A Decision Theoretic and Prototype Conceptualization of Possible Selves: Implications for the Prediction of Risk Behavior


  • This research was supported by Grant R01AA1226901 from the National Institute of Alcohol and Alcohol Abuse.

  • Shannon Quinlan, Department of Psychology, State University of New York at Albany; Jim Jaccard, Department of Psychology, Florida International University; Hart Blanton, Department of Psychology, Texas A & M University.

concerning this article should be addressed to Jim Jaccard, Department of Psychology, Florida International University, University Park, Miami, FL 33199; E-mail: jjaccard@fiu.edu, or Hart Blanton, Department of Psychology, 4235 Texas A&M University College Station, TX 77843-4235; E-mail: hblanton@gmail.com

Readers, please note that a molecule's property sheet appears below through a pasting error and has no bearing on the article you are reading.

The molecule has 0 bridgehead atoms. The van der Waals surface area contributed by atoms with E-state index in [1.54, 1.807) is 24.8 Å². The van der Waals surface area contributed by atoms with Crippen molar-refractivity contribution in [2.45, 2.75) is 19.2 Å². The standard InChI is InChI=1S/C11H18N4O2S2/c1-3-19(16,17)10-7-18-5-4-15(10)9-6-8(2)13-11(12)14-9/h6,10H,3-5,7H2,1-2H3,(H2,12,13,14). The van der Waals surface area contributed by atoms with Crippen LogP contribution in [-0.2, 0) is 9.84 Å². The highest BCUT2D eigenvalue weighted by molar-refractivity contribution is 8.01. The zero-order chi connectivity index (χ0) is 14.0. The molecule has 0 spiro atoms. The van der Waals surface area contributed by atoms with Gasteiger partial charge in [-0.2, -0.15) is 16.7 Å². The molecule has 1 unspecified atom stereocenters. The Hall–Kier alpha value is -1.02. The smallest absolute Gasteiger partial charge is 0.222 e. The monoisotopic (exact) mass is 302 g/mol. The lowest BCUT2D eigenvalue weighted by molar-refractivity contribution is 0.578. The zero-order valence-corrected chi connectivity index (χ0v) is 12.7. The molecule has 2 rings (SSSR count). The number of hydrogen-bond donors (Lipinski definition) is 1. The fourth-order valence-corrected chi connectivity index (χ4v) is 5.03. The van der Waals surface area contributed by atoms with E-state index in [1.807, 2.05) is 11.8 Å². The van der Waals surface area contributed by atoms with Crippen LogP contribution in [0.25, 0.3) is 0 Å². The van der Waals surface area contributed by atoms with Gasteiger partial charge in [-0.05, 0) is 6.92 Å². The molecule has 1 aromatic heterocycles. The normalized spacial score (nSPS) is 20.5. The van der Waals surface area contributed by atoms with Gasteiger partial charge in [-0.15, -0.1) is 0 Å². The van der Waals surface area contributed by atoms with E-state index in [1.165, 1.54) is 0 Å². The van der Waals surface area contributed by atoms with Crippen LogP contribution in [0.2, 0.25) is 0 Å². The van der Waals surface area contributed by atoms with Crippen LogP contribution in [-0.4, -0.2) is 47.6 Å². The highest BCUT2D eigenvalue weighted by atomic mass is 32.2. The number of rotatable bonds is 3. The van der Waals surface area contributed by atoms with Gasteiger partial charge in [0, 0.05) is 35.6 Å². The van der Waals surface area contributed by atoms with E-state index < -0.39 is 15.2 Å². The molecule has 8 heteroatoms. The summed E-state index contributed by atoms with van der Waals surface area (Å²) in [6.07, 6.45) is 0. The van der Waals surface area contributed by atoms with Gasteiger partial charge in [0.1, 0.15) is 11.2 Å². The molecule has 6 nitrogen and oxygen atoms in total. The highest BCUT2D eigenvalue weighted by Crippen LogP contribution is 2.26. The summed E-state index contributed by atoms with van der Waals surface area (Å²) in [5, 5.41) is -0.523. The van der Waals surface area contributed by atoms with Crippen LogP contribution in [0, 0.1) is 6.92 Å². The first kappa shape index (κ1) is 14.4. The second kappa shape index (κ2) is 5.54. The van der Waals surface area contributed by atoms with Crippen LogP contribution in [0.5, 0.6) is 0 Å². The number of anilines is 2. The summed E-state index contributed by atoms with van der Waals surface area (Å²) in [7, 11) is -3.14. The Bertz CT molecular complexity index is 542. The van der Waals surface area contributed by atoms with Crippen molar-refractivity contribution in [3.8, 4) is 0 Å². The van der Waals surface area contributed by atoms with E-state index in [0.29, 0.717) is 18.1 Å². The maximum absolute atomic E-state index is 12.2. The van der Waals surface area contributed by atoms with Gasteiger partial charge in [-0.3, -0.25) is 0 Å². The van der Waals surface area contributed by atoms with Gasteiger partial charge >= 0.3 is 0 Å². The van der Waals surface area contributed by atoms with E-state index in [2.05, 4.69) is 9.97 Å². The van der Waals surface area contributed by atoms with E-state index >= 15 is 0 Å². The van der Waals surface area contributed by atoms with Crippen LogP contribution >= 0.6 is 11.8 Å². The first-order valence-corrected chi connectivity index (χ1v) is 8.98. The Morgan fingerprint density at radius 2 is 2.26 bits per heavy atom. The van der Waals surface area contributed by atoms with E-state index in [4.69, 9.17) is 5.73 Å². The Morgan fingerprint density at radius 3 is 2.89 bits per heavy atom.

ABSTRACT The present study explores a new framework for conceptualizing possible selves for the prediction of behavior. The framework uses decision theory, attitude theory, and classic expectancy-value models. The focus is on using possible-self constructs that (a) correspond to behavioral alternatives, (b) focus on self dimensions directly tied to the behavioral criterion, and (c) use expectancy-value constructs to assess the core features of a given possible self-dimension. A study of 305 college students was undertaken to predict alcohol use from possible self constructs using the framework. Results affirmed the utility of the approach, showing that possible-self constructs predicted behavior over and above current self-image and constructs in the Theory of Planned Behavior. Possible-self constructs associated with negative attributes of both binge drinkers and nonbinge drinkers were predictive of behavior.